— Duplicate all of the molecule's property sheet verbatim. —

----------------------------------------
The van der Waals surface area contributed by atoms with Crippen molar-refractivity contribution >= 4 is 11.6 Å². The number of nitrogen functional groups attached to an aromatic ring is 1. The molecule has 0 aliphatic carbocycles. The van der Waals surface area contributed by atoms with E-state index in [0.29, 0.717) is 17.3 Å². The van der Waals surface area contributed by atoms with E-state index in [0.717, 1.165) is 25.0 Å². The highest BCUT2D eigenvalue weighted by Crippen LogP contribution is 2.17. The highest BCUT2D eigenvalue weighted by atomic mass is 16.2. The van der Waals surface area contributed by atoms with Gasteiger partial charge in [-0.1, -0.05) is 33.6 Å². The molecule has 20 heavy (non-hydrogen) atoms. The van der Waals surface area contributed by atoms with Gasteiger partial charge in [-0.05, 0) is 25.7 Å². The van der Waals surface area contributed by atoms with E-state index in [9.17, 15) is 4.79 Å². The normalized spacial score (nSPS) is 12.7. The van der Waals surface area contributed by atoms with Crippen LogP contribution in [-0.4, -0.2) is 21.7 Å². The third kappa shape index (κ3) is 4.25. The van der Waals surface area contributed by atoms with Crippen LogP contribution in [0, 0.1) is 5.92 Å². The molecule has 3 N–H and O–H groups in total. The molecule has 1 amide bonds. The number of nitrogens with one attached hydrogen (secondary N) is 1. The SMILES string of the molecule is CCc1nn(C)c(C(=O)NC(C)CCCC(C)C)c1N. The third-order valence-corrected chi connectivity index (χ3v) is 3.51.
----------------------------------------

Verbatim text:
The van der Waals surface area contributed by atoms with Crippen molar-refractivity contribution >= 4 is 11.6 Å². The number of nitrogen functional groups attached to an aromatic ring is 1. The molecule has 0 aliphatic carbocycles. The van der Waals surface area contributed by atoms with E-state index in [0.29, 0.717) is 17.3 Å². The van der Waals surface area contributed by atoms with E-state index in [0.717, 1.165) is 25.0 Å². The highest BCUT2D eigenvalue weighted by Crippen LogP contribution is 2.17. The highest BCUT2D eigenvalue weighted by atomic mass is 16.2. The van der Waals surface area contributed by atoms with Gasteiger partial charge in [-0.1, -0.05) is 33.6 Å². The molecule has 20 heavy (non-hydrogen) atoms. The van der Waals surface area contributed by atoms with Gasteiger partial charge in [-0.05, 0) is 25.7 Å². The van der Waals surface area contributed by atoms with E-state index in [9.17, 15) is 4.79 Å². The normalized spacial score (nSPS) is 12.7. The van der Waals surface area contributed by atoms with Crippen LogP contribution in [-0.4, -0.2) is 21.7 Å². The third kappa shape index (κ3) is 4.25. The van der Waals surface area contributed by atoms with Crippen LogP contribution in [0, 0.1) is 5.92 Å². The molecule has 3 N–H and O–H groups in total. The molecule has 1 amide bonds. The number of nitrogens with one attached hydrogen (secondary N) is 1. The SMILES string of the molecule is CCc1nn(C)c(C(=O)NC(C)CCCC(C)C)c1N. The third-order valence-corrected chi connectivity index (χ3v) is 3.51.